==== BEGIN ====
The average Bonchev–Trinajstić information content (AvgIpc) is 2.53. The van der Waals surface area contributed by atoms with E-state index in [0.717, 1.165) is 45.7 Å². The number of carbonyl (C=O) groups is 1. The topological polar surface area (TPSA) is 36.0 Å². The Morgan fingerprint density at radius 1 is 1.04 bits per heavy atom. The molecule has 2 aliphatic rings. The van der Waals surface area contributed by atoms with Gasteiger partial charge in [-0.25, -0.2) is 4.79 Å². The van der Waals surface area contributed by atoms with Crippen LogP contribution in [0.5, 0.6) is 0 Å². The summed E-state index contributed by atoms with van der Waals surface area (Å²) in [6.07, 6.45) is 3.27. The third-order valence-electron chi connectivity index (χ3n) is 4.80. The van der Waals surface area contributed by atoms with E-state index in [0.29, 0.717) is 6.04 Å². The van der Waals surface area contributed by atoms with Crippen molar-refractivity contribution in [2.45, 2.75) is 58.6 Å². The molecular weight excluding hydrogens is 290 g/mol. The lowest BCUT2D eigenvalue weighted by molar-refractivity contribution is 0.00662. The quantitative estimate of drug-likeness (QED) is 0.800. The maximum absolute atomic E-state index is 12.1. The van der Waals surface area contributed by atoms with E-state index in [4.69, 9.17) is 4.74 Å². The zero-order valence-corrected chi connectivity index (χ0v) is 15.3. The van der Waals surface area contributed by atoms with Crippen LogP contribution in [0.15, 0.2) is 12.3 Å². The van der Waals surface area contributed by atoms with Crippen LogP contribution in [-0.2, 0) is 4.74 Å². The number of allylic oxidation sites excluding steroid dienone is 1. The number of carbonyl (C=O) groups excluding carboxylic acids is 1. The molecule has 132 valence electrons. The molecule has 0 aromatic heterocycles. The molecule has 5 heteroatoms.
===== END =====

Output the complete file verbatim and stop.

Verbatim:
The average Bonchev–Trinajstić information content (AvgIpc) is 2.53. The van der Waals surface area contributed by atoms with E-state index in [0.717, 1.165) is 45.7 Å². The number of carbonyl (C=O) groups is 1. The topological polar surface area (TPSA) is 36.0 Å². The Morgan fingerprint density at radius 1 is 1.04 bits per heavy atom. The molecule has 2 aliphatic rings. The van der Waals surface area contributed by atoms with Gasteiger partial charge in [-0.25, -0.2) is 4.79 Å². The van der Waals surface area contributed by atoms with Crippen LogP contribution in [0.5, 0.6) is 0 Å². The summed E-state index contributed by atoms with van der Waals surface area (Å²) in [6.07, 6.45) is 3.27. The third-order valence-electron chi connectivity index (χ3n) is 4.80. The van der Waals surface area contributed by atoms with E-state index in [0.29, 0.717) is 6.04 Å². The van der Waals surface area contributed by atoms with Crippen molar-refractivity contribution in [2.45, 2.75) is 58.6 Å². The molecular weight excluding hydrogens is 290 g/mol. The lowest BCUT2D eigenvalue weighted by molar-refractivity contribution is 0.00662. The quantitative estimate of drug-likeness (QED) is 0.800. The maximum absolute atomic E-state index is 12.1. The van der Waals surface area contributed by atoms with E-state index in [4.69, 9.17) is 4.74 Å². The zero-order valence-corrected chi connectivity index (χ0v) is 15.3. The van der Waals surface area contributed by atoms with Crippen LogP contribution in [0.15, 0.2) is 12.3 Å². The van der Waals surface area contributed by atoms with Crippen LogP contribution in [-0.2, 0) is 4.74 Å². The number of allylic oxidation sites excluding steroid dienone is 1. The number of carbonyl (C=O) groups excluding carboxylic acids is 1. The molecule has 132 valence electrons. The molecule has 0 aromatic heterocycles. The molecule has 5 heteroatoms.